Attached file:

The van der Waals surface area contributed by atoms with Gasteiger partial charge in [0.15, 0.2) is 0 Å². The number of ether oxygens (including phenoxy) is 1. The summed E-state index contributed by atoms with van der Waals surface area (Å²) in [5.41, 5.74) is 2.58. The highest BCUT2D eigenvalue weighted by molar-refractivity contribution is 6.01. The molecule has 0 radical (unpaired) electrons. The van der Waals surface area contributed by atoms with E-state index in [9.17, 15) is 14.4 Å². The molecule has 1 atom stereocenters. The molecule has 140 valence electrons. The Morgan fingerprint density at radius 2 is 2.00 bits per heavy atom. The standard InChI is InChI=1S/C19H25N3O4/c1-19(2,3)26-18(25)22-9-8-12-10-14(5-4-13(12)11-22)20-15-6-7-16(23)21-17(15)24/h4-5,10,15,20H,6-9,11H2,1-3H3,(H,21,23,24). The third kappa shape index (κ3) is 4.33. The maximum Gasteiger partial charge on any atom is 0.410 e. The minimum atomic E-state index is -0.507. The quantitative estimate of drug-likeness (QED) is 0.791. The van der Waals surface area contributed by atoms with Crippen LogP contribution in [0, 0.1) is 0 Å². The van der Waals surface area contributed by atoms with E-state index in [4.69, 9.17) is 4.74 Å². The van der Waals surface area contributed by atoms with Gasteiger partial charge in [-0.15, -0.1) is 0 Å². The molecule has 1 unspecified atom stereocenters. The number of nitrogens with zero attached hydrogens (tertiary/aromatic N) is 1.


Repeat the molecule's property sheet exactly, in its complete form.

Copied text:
The van der Waals surface area contributed by atoms with Gasteiger partial charge in [0.15, 0.2) is 0 Å². The number of ether oxygens (including phenoxy) is 1. The summed E-state index contributed by atoms with van der Waals surface area (Å²) in [5.41, 5.74) is 2.58. The highest BCUT2D eigenvalue weighted by molar-refractivity contribution is 6.01. The molecule has 0 radical (unpaired) electrons. The van der Waals surface area contributed by atoms with E-state index in [9.17, 15) is 14.4 Å². The molecule has 1 atom stereocenters. The molecule has 140 valence electrons. The Morgan fingerprint density at radius 2 is 2.00 bits per heavy atom. The standard InChI is InChI=1S/C19H25N3O4/c1-19(2,3)26-18(25)22-9-8-12-10-14(5-4-13(12)11-22)20-15-6-7-16(23)21-17(15)24/h4-5,10,15,20H,6-9,11H2,1-3H3,(H,21,23,24). The third kappa shape index (κ3) is 4.33. The maximum Gasteiger partial charge on any atom is 0.410 e. The minimum atomic E-state index is -0.507. The quantitative estimate of drug-likeness (QED) is 0.791. The van der Waals surface area contributed by atoms with Crippen LogP contribution in [0, 0.1) is 0 Å². The van der Waals surface area contributed by atoms with E-state index in [4.69, 9.17) is 4.74 Å². The van der Waals surface area contributed by atoms with Gasteiger partial charge in [-0.15, -0.1) is 0 Å². The molecule has 1 unspecified atom stereocenters. The number of nitrogens with zero attached hydrogens (tertiary/aromatic N) is 1.